If there’s one relationship that’s showing the byproduct of this coaching strategy, it’s tight ends coach Mike Miller and Chigoziem Okonkwo.
Despite Miller arriving in College Park a year after Okonkwo, the duo’s ascent to national prominence has gone nearly hand-in-hand.
Okonkwo is arguably one of the top-10 tight end prospects expected to have his name called in the 2022 NFL Draft, and Miller was promoted to co-offensive coordinator during the offseason. But along the way, it was all about mutual respect — another partnership between player and coach.
“It’s not like, ‘Hey shut up, I tell you what to do,’” Miller said. “It’s more like, we work together, we show up every day. I tell [Okonkwo], match my intensity, match my mentality and then he should be saying, ‘No coach, you match my intensity, you match my mentality.’”
[Photo essay: Maryland football celebrates first bowl win since 2010]
That tactic yielded major results as Okonkwo worked his way back from missing the 2020 season because of medical reasons to being one of the most dynamic tight ends in the Big Ten.
After the season, Okonkwo’s stock continued to rise as he put on a show at the NFL Combine. His 40-yard dash time of 4.52 seconds was the fastest among tight ends at the scouting combine.
When Maryland hosted its own pro day, Okonkwo showed off more of his skills to the 45 scouts in attendance. Miller was there too, which meant a lot to the Powder Springs, Georgia native.
“It’s kind of like your dad sending you off,” Okonkwo said. “It’s a really cool moment to see the guy that helped me get to that point sending me off.”
Miller was very proud of all the young tight end accomplished putting himself on the map. But Miller had a clear impact on preparing Okonkwo for the next level. And his efforts did not go unnoticed.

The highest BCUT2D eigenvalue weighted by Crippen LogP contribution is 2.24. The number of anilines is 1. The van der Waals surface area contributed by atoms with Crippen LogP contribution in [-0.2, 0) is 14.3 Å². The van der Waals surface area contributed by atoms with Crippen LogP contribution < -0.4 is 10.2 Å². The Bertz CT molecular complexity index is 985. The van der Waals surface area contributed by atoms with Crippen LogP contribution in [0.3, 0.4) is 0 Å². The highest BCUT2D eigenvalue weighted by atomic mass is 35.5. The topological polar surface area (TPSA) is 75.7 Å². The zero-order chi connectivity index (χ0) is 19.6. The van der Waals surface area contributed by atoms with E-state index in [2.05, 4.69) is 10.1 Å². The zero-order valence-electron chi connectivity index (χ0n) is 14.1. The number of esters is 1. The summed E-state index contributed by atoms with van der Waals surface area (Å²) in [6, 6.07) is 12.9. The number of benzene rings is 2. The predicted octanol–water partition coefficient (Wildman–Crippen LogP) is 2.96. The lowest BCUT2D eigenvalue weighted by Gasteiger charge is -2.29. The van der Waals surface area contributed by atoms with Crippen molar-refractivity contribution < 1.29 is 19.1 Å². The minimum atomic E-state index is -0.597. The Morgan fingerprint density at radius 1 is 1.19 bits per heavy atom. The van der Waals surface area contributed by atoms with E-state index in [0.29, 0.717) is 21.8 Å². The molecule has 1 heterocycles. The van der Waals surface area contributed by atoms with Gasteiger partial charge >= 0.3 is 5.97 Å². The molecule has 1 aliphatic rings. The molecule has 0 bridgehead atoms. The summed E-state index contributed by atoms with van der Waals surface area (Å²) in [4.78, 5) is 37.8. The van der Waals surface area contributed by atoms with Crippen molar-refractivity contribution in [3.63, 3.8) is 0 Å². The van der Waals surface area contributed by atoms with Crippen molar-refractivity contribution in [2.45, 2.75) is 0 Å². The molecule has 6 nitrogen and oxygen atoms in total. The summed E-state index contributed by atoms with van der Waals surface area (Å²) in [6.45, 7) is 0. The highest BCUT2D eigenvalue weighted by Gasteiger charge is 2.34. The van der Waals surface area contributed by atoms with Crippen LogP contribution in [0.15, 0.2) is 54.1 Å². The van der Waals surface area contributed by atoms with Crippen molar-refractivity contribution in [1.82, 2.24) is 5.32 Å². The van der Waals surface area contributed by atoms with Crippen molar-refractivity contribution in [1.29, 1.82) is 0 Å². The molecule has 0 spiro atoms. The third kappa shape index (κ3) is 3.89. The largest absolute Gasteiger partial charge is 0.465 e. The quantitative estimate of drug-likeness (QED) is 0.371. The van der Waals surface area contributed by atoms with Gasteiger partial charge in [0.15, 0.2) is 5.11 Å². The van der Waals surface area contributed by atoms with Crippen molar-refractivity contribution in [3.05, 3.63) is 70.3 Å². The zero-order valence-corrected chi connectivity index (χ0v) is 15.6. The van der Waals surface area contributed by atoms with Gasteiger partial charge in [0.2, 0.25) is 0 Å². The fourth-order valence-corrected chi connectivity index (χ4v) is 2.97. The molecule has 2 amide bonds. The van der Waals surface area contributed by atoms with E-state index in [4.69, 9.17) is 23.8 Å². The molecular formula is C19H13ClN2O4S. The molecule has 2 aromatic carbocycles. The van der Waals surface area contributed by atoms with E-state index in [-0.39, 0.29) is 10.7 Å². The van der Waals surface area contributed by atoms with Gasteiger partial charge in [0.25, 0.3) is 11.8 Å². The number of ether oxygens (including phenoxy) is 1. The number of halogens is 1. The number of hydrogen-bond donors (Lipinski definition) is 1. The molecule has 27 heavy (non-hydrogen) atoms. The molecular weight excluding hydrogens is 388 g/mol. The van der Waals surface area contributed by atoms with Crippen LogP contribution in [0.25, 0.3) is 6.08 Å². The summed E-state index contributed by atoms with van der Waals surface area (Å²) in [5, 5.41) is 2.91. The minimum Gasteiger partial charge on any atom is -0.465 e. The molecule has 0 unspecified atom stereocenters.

Miller was promoted to co-offensive coordinator just a year after taking over the job as passing game coordinator. He was also named to the American Football Coaches Association’s 35 Under 35 Coaches Leadership Institute in December 2021.
According to Locksley, Miller had opportunities in the offseason to leave the program and coach elsewhere.
However, Miller stayed on with the Terps. The link he and Okonkwo made is one Maryland is going to want to replicate even when Okonkwo is catching passes on Sundays.
“When I recruit kids, I tell them it’s all about a life-on-life relationship. I felt like I had that with [Okonkwo],” Miller said. “I mean, he’s babysat my kids before, come over to my house and had dinner. We work together.”
In his fourth season at the helm of Maryland football, Locksley’s staff has been remodeled once again. New coaches and a plethora of role changes mean the Terps’ coaching unit looks different.
Even getting to that group required some turmoil.
In January, Maryland had a verbal agreement with Kevin Steele to become its new defensive coordinator. Steele had begun working with the Terps and been in their offices before backing out to join Miami, according to The Washington Post.